Author Biography

Dr. Diane L. Maye is an assistant professor of Homeland Security and Global Conflict Studies at Embry-Aeronautical University in Daytona Beach, Florida and an affiliated faculty member at George Mason University’s Center for Narrative and Conflict Resolution. She has taught courses in International Relations, Comparative Politics, American Foreign Policy, Counterterrorism Analysis, Beginner Arabic, and Political Islam. Her major research interests include: security issues in the Middle East, U.S. defense policy, and measuring the effectiveness of counterterrorism initiatives. She previously served as a Visiting Professor of Political Science at John Cabot University in Rome, Italy and as the Dean of Terrorism and Counterterrorism Studies at Henley-Putnam University in Santa Clara, California.



Subject Area Keywords

Development and security, Foreign policy, Global trends and risks, Globalization and global change, National security, Security policy


Globalization theorists show how downward pressure to compete and/or save costs in global markets will lead producers and consumers to source goods and services in the cheapest and most efficient manner. However, in certain sectors, such as the defense industry, security concerns and politics can overshadow economic logic when it comes to making procurement decisions. These political and security concerns keep the U.S. defense industry from using the most cost-effective supply chains and manufacturing centers, whereas in Europe, post-Cold War socioeconomic and political realities allowed for more transnational cooperation on defense procurement. Three cases serve to illustrate the spectrum between autarky and interdependence in defense procurement and how fundamental political, legal, and structural constraints prevent the U.S. defense market from becoming fully efficient.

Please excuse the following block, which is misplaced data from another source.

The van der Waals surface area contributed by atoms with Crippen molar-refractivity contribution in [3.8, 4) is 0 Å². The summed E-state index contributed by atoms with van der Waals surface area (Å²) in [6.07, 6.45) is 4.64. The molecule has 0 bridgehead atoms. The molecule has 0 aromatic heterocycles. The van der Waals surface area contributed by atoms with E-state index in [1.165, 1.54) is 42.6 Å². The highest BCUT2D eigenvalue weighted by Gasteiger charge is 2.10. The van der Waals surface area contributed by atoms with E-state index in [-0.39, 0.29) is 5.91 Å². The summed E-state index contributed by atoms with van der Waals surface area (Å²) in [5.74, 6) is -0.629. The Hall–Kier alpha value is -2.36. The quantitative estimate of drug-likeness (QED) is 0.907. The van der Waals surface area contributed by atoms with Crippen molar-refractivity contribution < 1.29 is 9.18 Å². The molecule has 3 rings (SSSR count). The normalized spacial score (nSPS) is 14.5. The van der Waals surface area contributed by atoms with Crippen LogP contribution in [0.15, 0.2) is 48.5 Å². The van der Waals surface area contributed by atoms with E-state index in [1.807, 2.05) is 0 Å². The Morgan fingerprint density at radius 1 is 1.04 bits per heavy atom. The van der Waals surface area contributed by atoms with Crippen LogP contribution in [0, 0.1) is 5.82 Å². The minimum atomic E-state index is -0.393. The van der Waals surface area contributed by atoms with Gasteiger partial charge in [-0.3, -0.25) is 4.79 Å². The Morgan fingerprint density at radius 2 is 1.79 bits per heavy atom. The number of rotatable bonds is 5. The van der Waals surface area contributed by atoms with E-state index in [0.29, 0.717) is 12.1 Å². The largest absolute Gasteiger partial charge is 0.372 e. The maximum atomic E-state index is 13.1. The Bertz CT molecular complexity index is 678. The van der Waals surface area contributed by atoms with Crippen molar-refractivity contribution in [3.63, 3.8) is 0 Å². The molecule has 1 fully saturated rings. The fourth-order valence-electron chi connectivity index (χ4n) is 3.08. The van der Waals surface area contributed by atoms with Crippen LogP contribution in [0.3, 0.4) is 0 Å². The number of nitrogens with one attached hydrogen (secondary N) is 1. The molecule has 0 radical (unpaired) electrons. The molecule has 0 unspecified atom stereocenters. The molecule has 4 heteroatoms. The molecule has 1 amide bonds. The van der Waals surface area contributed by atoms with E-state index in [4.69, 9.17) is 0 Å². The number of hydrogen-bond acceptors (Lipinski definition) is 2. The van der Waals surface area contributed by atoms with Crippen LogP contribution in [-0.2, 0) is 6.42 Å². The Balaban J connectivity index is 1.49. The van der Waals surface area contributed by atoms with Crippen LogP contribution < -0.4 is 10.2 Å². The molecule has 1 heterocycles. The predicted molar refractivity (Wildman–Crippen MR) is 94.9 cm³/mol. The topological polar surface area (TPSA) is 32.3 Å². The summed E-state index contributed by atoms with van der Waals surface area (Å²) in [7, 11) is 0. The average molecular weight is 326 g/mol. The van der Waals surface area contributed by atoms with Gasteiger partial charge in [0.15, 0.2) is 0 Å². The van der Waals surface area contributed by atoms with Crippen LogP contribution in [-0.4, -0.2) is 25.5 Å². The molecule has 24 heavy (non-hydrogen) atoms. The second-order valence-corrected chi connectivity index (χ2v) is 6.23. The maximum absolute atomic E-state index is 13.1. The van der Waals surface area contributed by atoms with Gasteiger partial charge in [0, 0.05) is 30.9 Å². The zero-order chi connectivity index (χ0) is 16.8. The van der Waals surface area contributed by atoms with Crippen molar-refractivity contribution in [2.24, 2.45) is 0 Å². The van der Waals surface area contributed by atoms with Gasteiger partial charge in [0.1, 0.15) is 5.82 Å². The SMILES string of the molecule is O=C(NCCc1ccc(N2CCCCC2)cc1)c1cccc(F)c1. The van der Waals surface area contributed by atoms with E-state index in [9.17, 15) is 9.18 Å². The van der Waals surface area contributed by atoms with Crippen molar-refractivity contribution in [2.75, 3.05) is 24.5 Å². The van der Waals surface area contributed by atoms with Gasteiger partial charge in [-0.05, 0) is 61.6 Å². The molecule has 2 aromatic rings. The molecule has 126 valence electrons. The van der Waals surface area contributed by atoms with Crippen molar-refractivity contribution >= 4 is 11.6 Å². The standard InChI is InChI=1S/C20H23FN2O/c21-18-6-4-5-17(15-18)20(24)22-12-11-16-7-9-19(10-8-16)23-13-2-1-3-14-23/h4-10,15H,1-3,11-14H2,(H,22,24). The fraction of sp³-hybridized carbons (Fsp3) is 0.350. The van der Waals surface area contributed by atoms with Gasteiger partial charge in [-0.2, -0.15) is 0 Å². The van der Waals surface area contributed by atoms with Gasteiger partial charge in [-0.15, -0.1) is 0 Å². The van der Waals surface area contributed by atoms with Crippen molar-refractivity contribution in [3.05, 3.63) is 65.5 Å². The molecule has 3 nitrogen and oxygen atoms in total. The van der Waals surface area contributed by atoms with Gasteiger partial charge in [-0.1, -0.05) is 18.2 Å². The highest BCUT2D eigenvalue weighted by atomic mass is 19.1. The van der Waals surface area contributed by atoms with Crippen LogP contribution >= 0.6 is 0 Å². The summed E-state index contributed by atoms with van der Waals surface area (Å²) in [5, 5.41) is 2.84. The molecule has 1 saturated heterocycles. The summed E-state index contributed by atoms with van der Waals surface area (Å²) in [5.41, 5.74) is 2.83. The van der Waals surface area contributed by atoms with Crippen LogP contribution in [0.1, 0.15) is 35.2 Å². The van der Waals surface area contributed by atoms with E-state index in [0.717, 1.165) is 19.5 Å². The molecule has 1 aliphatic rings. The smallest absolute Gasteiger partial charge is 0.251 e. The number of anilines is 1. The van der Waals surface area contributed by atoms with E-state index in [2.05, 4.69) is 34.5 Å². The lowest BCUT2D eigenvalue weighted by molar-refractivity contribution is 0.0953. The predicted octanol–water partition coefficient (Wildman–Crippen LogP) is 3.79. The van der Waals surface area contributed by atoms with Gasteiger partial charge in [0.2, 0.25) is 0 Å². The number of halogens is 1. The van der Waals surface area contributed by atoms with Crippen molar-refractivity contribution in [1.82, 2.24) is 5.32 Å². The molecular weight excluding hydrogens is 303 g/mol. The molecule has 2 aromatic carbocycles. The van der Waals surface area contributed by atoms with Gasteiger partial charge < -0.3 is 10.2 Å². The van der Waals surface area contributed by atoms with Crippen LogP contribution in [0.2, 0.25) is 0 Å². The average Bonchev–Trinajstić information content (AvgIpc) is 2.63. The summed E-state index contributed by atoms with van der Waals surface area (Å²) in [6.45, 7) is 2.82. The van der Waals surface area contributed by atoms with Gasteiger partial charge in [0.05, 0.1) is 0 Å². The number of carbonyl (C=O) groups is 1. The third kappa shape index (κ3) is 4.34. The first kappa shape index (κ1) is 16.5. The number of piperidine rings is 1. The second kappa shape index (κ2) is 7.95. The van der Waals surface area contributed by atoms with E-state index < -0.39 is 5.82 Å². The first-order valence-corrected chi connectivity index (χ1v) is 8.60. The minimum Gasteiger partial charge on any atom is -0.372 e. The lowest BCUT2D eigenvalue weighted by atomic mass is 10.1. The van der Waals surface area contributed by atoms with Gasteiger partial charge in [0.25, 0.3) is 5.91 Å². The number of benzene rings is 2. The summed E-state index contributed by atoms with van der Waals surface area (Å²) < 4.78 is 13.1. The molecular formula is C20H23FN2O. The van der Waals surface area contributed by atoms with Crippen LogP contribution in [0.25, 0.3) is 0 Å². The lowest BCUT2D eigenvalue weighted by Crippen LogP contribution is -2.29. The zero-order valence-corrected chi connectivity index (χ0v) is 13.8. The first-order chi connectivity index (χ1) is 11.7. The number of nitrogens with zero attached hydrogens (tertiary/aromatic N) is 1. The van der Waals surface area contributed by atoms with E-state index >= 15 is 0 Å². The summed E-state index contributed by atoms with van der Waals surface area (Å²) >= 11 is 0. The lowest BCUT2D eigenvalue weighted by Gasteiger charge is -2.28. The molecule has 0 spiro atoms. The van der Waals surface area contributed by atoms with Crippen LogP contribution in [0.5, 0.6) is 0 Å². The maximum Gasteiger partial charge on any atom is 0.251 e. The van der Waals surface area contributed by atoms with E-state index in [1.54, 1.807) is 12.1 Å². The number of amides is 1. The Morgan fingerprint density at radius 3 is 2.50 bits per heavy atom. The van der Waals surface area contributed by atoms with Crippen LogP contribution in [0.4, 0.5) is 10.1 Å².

I would like to thank Dr. Beth Eisenfeld for her constant encouragement and interest in my academic endeavors.